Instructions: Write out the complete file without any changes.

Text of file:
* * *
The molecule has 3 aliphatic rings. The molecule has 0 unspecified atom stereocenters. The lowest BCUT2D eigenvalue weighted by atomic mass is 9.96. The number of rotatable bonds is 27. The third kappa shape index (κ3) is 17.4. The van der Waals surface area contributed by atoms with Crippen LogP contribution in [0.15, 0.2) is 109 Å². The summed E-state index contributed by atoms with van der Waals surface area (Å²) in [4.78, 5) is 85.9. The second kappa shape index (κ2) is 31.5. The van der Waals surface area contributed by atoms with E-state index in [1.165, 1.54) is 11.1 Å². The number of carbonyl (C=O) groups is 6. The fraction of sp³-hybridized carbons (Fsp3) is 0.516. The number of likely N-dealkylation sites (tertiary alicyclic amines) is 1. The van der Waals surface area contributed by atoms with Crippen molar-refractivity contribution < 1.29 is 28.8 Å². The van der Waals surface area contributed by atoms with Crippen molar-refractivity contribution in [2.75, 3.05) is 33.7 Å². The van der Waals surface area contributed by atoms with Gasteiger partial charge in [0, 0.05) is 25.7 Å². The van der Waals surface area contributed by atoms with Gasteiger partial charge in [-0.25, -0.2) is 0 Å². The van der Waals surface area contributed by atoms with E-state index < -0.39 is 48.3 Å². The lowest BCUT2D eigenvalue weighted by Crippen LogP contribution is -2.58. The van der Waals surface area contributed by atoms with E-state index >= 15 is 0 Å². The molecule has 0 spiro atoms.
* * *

The molecule has 3 aliphatic rings. The molecule has 0 unspecified atom stereocenters. The lowest BCUT2D eigenvalue weighted by atomic mass is 9.96. The number of rotatable bonds is 27. The third kappa shape index (κ3) is 17.4. The van der Waals surface area contributed by atoms with Crippen LogP contribution in [0.15, 0.2) is 109 Å². The summed E-state index contributed by atoms with van der Waals surface area (Å²) in [4.78, 5) is 85.9. The second kappa shape index (κ2) is 31.5. The van der Waals surface area contributed by atoms with E-state index in [1.165, 1.54) is 11.1 Å². The number of carbonyl (C=O) groups is 6. The fraction of sp³-hybridized carbons (Fsp3) is 0.516. The number of likely N-dealkylation sites (tertiary alicyclic amines) is 1. The van der Waals surface area contributed by atoms with Crippen molar-refractivity contribution < 1.29 is 28.8 Å². The van der Waals surface area contributed by atoms with Crippen molar-refractivity contribution in [2.75, 3.05) is 33.7 Å². The van der Waals surface area contributed by atoms with Gasteiger partial charge in [0, 0.05) is 25.7 Å². The van der Waals surface area contributed by atoms with Gasteiger partial charge in [-0.25, -0.2) is 0 Å². The van der Waals surface area contributed by atoms with E-state index < -0.39 is 48.3 Å². The lowest BCUT2D eigenvalue weighted by Crippen LogP contribution is -2.58. The van der Waals surface area contributed by atoms with E-state index >= 15 is 0 Å². The molecule has 0 spiro atoms.